The end of constitutionalism

2    The End of Constitutionalism

There are many definitions of constitutionalism. These definitions usually associate constitutionalism with a number of ideas: ‘restrained and divided’ political power,1 adherence to the rule of law,2 the protection of fundamental rights3 and the principle of constitutional supremacy4 (which is based on a distinction between ordinary and higher laws5). These ideas, although sometimes presented as equivalent to constitutionalism itself, are better understood as ways of achieving constitutionalism’s main objective: limiting political power. Constitutionalism seeks to subject political decision-makers to constitutional principles that are placed outside the scope of their ordinary legal faculties. A regime that respects the ideal of constitutionalism is subject to established law; it is a regime controlled by a number of rules, procedures and structures that create important limits on the political power of governments and their peoples.6 Thus, for example, dividing power among different branches of government is typically seen as an effective way of achieving that objective, since such an institutional arrangement would avoid the concentration of power in one institution or individual. Respect for the rule of law, understood as requiring at the very least a predictable legal system – one that operates according to stable and clear laws – promotes constitutionalism’s main objective further by offering protection against arbitrary rule.7

Guaranteeing the enjoyment of a set of fundamental rights (sometimes enforceable by courts) protects individuals from state interference in large areas of their private life and allows citizens to exercise different degrees of control over government policies through ordinary political participation. In order to protect rights and other institutions that promote the existence of a limited government from day-to-day majorities, constitutionalism is generally understood as mandating that they are entrenched in a constitution that is distinct from ordinary legislation: a constitution that is to be considered higher law and whose modification is subject to special procedures (even though a regime that operates under a flexible unwritten constitution could also effectively limit political power).8 That these are the ideas and institutional arrangements that characterise modern constitutionalism should not be a matter of controversy; in fact, they do not seem like bad ideas at all. But this is not the whole story. Constitutionalism is also characterised by a Lycurgian9 obsession with permanence, a fear of constitutional change according to which a constitution that contains the right content – a good, constitutionalist constitution – should also be a finished constitution. That is, a constitution that might be improved by correcting some historical mistakes here and there (and that might evolve and be expanded through judicial interpretation), but whose fundamental principles and the governmental structures it creates should be more or less immutable and therefore placed beyond the scope of popular majorities. It is this idea which is at odds with democracy.10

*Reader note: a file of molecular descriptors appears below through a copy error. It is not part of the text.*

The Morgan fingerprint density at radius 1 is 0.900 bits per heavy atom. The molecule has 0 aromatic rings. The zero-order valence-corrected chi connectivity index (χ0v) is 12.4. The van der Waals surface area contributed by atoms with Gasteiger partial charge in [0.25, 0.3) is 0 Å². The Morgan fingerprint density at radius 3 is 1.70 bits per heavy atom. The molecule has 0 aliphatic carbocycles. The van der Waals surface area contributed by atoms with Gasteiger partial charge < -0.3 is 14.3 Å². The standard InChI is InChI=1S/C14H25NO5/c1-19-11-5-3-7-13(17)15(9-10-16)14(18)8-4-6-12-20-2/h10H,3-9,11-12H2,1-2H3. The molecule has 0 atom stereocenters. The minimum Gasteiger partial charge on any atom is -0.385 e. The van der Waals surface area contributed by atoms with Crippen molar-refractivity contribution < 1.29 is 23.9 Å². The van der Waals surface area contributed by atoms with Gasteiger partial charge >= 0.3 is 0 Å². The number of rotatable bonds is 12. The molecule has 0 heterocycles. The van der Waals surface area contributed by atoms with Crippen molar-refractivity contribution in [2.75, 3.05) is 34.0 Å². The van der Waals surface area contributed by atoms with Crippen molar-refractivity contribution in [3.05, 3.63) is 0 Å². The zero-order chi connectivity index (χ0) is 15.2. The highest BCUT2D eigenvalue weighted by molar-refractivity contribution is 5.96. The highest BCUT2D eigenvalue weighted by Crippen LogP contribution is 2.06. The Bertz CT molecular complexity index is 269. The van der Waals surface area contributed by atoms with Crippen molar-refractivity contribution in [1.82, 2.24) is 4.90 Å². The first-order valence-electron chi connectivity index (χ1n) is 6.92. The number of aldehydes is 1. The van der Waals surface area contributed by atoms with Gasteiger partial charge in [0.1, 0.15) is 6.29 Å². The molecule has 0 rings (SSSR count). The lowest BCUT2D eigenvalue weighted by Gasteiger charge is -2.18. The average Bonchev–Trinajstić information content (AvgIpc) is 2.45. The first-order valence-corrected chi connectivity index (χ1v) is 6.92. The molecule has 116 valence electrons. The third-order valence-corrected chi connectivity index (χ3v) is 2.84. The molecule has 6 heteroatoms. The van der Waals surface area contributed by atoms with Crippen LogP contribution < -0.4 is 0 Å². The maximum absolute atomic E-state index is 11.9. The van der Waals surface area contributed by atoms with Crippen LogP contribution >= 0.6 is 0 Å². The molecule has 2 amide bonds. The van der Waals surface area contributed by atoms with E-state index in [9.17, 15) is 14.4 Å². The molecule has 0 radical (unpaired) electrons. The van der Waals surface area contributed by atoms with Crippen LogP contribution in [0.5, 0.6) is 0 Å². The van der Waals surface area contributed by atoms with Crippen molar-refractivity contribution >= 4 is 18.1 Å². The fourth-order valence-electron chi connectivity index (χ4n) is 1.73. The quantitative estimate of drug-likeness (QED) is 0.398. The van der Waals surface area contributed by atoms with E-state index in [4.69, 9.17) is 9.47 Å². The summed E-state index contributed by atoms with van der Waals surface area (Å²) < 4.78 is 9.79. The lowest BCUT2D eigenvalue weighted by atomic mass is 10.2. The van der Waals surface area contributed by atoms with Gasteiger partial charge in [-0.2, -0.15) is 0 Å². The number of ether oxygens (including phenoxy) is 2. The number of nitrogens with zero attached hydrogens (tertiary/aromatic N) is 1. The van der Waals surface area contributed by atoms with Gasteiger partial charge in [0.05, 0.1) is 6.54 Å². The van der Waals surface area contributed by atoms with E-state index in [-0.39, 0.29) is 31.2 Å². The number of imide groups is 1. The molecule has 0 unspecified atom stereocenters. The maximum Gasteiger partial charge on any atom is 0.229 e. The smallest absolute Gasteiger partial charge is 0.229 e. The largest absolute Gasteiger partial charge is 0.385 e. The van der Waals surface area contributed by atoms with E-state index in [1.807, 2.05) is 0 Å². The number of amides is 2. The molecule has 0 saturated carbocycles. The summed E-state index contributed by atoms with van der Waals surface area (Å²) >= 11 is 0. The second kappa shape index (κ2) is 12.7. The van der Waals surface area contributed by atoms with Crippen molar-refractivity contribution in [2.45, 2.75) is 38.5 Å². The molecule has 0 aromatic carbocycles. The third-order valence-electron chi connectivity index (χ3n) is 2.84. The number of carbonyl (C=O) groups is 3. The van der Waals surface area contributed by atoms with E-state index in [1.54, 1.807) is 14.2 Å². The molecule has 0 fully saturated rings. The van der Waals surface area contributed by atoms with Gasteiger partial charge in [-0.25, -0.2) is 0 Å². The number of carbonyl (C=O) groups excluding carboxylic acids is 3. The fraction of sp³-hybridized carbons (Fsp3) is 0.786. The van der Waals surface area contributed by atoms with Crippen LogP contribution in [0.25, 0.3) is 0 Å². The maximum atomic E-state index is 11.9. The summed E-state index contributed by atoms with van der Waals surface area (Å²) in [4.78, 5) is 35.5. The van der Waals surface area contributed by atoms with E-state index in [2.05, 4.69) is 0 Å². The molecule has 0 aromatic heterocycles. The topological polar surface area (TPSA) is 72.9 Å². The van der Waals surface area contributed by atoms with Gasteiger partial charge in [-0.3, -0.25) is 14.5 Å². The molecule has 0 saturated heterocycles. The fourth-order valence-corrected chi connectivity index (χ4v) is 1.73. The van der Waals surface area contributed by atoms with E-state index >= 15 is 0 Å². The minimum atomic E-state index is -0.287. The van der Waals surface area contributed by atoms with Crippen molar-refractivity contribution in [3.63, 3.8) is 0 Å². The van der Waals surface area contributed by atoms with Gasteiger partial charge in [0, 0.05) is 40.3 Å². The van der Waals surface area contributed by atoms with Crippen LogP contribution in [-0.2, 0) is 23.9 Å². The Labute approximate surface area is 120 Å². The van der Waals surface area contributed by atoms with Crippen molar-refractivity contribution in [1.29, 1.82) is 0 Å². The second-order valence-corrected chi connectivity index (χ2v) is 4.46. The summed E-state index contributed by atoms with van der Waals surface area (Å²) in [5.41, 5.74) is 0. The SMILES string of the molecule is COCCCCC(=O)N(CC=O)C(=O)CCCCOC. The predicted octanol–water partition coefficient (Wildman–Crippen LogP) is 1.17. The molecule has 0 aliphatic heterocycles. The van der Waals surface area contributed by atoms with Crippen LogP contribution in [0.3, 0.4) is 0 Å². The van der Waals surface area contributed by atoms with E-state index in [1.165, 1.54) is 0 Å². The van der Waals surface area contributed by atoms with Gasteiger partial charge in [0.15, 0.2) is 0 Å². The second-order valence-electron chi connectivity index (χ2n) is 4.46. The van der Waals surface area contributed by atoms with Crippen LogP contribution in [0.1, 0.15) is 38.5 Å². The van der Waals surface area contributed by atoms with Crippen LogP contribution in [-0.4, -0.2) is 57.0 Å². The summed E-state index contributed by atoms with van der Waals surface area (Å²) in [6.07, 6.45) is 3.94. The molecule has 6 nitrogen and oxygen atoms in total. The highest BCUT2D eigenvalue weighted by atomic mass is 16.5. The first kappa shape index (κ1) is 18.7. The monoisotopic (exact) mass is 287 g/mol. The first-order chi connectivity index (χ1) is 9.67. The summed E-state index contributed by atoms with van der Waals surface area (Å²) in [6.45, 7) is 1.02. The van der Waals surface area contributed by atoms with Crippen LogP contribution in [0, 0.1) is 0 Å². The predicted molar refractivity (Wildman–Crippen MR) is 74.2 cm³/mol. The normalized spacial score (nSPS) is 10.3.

The Aspiration to Permanence (or The Fear of Constituent Power)

This component of constitutionalism has been defended at different moments and with different degrees of emphasis. In eighteenth-century France, it was exemplified when Isaac Le Chapelier, the Jacobin jurist, claimed that “the revolution was finished”, as there were “no more injustices to overcome, or prejudices to contend with”.11 Some years later, Napoleon Bonaparte issued a similar declaration: “Citizens, the revolution is determined by the principles that began it. The constitution was founded on the sacred rights of property, equality, freedom. The revolution is over.”12 The aspiration to permanency that drove Le Chapelier’s and Napoleon’s dicta is alive and well and, perhaps today more than ever, continues to inform liberal constitutionalism. One must not think, however, that it is only the entrenchment of basic liberal rights that drives this ideology. The idea is that to alter the constitution in important ways is to look for trouble, to play with the stability of the political system and to risk the precious ideal of the rule of law.

In American constitutional thought, one of the first formulations of this view can be identified in James Madison’s writings, particularly in the context of his famous response to Thomas Jefferson’s ‘dangerous’ ideas about constitutional change. Jefferson, it is well known, despised the idea of perpetual constitutions. He complained that “[s]ome men look at constitutions with sanctimonious reverence, and deem them like the ark of the covenant, too sacred to be touched”.13 In his view, “human institutions must go hand in hand with the progress of the human mind”14 and those living under a constitutional regime must be allowed to correct the ‘mistakes’ of previous generations. Jefferson even suggested that at set periods of time (every time a new generation came into existence, which occurred every 19 years according to his interpretation of the European tables of mortality), all laws and institutional arrangements should lapse and periodic constitutional conventions convened.15 Those conventions would guarantee that the present generation could exercise the “right to choose for itself the form of government it believes most promotive of its own happiness”.16